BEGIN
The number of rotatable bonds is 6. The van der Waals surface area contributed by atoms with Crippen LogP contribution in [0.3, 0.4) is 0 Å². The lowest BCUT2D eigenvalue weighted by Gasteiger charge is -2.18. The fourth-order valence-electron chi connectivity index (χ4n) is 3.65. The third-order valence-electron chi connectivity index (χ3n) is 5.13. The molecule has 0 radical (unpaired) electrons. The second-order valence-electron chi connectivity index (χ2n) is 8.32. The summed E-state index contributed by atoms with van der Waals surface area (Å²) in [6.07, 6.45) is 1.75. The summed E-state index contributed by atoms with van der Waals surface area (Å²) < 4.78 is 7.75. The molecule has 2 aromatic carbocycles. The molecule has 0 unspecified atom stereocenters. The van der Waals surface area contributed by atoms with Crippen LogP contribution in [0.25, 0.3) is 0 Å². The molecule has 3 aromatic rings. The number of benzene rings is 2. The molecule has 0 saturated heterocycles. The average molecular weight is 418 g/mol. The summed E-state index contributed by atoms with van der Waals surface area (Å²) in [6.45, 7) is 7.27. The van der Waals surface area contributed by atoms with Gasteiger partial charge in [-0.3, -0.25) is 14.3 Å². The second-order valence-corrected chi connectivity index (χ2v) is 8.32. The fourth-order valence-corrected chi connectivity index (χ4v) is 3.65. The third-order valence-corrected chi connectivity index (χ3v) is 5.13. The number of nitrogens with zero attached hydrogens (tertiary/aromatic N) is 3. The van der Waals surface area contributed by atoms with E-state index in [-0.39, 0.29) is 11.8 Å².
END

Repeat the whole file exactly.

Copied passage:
The number of rotatable bonds is 6. The van der Waals surface area contributed by atoms with Crippen LogP contribution in [0.3, 0.4) is 0 Å². The lowest BCUT2D eigenvalue weighted by Gasteiger charge is -2.18. The fourth-order valence-electron chi connectivity index (χ4n) is 3.65. The third-order valence-electron chi connectivity index (χ3n) is 5.13. The molecule has 0 radical (unpaired) electrons. The second-order valence-electron chi connectivity index (χ2n) is 8.32. The summed E-state index contributed by atoms with van der Waals surface area (Å²) in [6.07, 6.45) is 1.75. The summed E-state index contributed by atoms with van der Waals surface area (Å²) < 4.78 is 7.75. The molecule has 2 aromatic carbocycles. The molecule has 0 unspecified atom stereocenters. The van der Waals surface area contributed by atoms with Crippen LogP contribution in [0.25, 0.3) is 0 Å². The molecule has 3 aromatic rings. The number of benzene rings is 2. The molecule has 0 saturated heterocycles. The average molecular weight is 418 g/mol. The summed E-state index contributed by atoms with van der Waals surface area (Å²) in [6.45, 7) is 7.27. The van der Waals surface area contributed by atoms with Gasteiger partial charge in [-0.3, -0.25) is 14.3 Å². The second-order valence-corrected chi connectivity index (χ2v) is 8.32. The fourth-order valence-corrected chi connectivity index (χ4v) is 3.65. The third-order valence-corrected chi connectivity index (χ3v) is 5.13. The number of nitrogens with zero attached hydrogens (tertiary/aromatic N) is 3. The van der Waals surface area contributed by atoms with E-state index in [-0.39, 0.29) is 11.8 Å².